The post-stimulus-presentation interview was administered mostly by SuperLab, a computer based interviewing software. The software can present a series of images (or words saved in a graphic format) in a scheduled order and collects the subject's responses and the time taken for the subjects to make those responses. The package commands the computer to hold all images (or test items) in the random access memory (RAM) and present them instantly in the pre-scheduled order. In so doing, the measure of time between the test item presentation (onset) and the subject's response by a keystroke can be accurately measured to within one millisecond.
Once the variables were created by statistical techniques or using arithmetical calculations, the proposed path model was tested by a series of multiple regression analyses. For testing the determinants and/or the effects of confidence in brand preference and buying intention, the data of the subjects who preferred the demonstrated brand (7 out of 96 subjects) were excluded in the analyses, as the direction of their data was not comparable with that of the other subjects' data. In order to reduce the sampling error and thus to improve the validity of the study, two facets of personality traits, need for cognition and general engrossment in television, were measured and used as covariates in the analyses. Specifically, general engrossment in television was used as a covariate when the dependent variable is telepresence; need for cognition was used as a covariate when the dependent variable is memory.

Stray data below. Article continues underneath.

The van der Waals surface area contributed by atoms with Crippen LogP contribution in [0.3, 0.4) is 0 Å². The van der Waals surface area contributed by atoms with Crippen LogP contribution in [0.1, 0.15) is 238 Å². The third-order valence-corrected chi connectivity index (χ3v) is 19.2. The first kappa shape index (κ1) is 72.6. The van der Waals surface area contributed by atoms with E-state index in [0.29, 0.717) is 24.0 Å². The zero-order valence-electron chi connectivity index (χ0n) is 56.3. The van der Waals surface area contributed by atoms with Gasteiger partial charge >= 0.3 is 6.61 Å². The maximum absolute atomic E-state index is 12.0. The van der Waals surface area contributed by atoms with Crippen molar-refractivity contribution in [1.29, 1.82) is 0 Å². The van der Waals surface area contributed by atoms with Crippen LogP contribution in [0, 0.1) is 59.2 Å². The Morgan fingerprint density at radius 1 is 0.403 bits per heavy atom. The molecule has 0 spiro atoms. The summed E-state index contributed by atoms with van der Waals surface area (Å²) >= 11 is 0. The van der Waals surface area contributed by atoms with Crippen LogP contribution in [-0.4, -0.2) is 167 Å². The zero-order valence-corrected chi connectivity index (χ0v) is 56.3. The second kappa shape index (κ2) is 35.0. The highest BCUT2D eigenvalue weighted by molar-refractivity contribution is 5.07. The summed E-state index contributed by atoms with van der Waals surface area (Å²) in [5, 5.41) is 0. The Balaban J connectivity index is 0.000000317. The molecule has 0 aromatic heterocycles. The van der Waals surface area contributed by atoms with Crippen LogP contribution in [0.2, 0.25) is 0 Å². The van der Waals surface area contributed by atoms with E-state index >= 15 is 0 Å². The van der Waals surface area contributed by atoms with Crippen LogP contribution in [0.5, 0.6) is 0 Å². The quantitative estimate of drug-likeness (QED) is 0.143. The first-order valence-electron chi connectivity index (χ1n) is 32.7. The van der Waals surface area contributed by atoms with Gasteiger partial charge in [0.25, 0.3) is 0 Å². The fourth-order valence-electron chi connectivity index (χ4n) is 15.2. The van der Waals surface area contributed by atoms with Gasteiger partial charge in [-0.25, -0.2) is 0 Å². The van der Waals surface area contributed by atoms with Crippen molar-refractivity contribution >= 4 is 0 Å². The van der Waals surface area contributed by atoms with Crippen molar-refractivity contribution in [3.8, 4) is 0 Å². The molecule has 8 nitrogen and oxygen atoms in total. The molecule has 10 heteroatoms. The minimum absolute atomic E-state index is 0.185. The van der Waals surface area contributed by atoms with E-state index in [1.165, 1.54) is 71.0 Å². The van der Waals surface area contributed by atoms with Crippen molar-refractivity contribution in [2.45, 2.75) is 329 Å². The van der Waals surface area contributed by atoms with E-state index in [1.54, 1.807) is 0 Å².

Factor Analysis of the Telepresence Scale
The items included in the scale of telepresence were created based on the definition of telepresence and/or adapted from several different studies and the reliability and validity of the scale as a whole should be tested before the scale is used in any statistical analyses. An exploratory factor analysis revealed that the eight items of the telepresence scale (after the scales of negative items were reversed) could be grouped into two factors. Table 1 summarizes the two factors extracted. The present study tested for the two component factors of telepresence, labeled “departure” and “arrival,” in the proposed relationships that include telepresence as an independent or dependent variable.